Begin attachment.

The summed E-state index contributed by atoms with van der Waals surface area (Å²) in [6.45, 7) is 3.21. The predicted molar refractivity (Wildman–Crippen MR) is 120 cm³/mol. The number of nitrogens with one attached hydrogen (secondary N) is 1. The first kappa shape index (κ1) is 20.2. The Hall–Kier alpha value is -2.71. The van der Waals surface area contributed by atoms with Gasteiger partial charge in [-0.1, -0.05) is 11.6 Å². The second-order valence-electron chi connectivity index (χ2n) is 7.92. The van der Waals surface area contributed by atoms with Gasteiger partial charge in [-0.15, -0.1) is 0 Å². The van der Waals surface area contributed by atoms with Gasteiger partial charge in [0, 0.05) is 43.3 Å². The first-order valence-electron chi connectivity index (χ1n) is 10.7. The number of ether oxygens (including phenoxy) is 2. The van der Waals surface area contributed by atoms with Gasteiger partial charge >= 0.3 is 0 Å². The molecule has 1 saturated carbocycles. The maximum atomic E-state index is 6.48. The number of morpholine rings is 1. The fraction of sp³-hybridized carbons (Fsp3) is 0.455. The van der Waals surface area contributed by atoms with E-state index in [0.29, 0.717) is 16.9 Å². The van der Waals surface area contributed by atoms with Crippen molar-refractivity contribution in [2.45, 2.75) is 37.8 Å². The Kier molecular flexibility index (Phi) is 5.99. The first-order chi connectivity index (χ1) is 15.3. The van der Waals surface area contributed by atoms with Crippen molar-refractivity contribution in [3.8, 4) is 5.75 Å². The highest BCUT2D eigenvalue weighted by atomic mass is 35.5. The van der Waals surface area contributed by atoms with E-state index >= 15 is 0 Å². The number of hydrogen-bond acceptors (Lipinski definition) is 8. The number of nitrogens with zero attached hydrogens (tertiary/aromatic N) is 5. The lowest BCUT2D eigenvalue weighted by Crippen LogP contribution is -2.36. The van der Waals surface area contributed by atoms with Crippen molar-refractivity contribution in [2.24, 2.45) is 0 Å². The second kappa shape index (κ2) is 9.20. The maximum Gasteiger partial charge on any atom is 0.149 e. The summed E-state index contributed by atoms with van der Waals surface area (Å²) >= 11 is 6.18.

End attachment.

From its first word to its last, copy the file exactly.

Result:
The summed E-state index contributed by atoms with van der Waals surface area (Å²) in [6.45, 7) is 3.21. The predicted molar refractivity (Wildman–Crippen MR) is 120 cm³/mol. The number of nitrogens with one attached hydrogen (secondary N) is 1. The first kappa shape index (κ1) is 20.2. The Hall–Kier alpha value is -2.71. The van der Waals surface area contributed by atoms with Gasteiger partial charge in [-0.1, -0.05) is 11.6 Å². The second-order valence-electron chi connectivity index (χ2n) is 7.92. The van der Waals surface area contributed by atoms with Gasteiger partial charge in [-0.15, -0.1) is 0 Å². The van der Waals surface area contributed by atoms with Gasteiger partial charge in [0, 0.05) is 43.3 Å². The first-order valence-electron chi connectivity index (χ1n) is 10.7. The number of ether oxygens (including phenoxy) is 2. The van der Waals surface area contributed by atoms with Gasteiger partial charge >= 0.3 is 0 Å². The molecule has 1 saturated carbocycles. The maximum atomic E-state index is 6.48. The number of morpholine rings is 1. The fraction of sp³-hybridized carbons (Fsp3) is 0.455. The van der Waals surface area contributed by atoms with E-state index in [0.29, 0.717) is 16.9 Å². The van der Waals surface area contributed by atoms with Crippen molar-refractivity contribution in [2.45, 2.75) is 37.8 Å². The Kier molecular flexibility index (Phi) is 5.99. The first-order chi connectivity index (χ1) is 15.3. The van der Waals surface area contributed by atoms with Crippen molar-refractivity contribution in [3.8, 4) is 5.75 Å². The highest BCUT2D eigenvalue weighted by atomic mass is 35.5. The van der Waals surface area contributed by atoms with E-state index >= 15 is 0 Å². The number of hydrogen-bond acceptors (Lipinski definition) is 8. The number of nitrogens with zero attached hydrogens (tertiary/aromatic N) is 5. The lowest BCUT2D eigenvalue weighted by Crippen LogP contribution is -2.36. The van der Waals surface area contributed by atoms with Crippen molar-refractivity contribution in [2.24, 2.45) is 0 Å². The second kappa shape index (κ2) is 9.20. The maximum Gasteiger partial charge on any atom is 0.149 e. The summed E-state index contributed by atoms with van der Waals surface area (Å²) >= 11 is 6.18.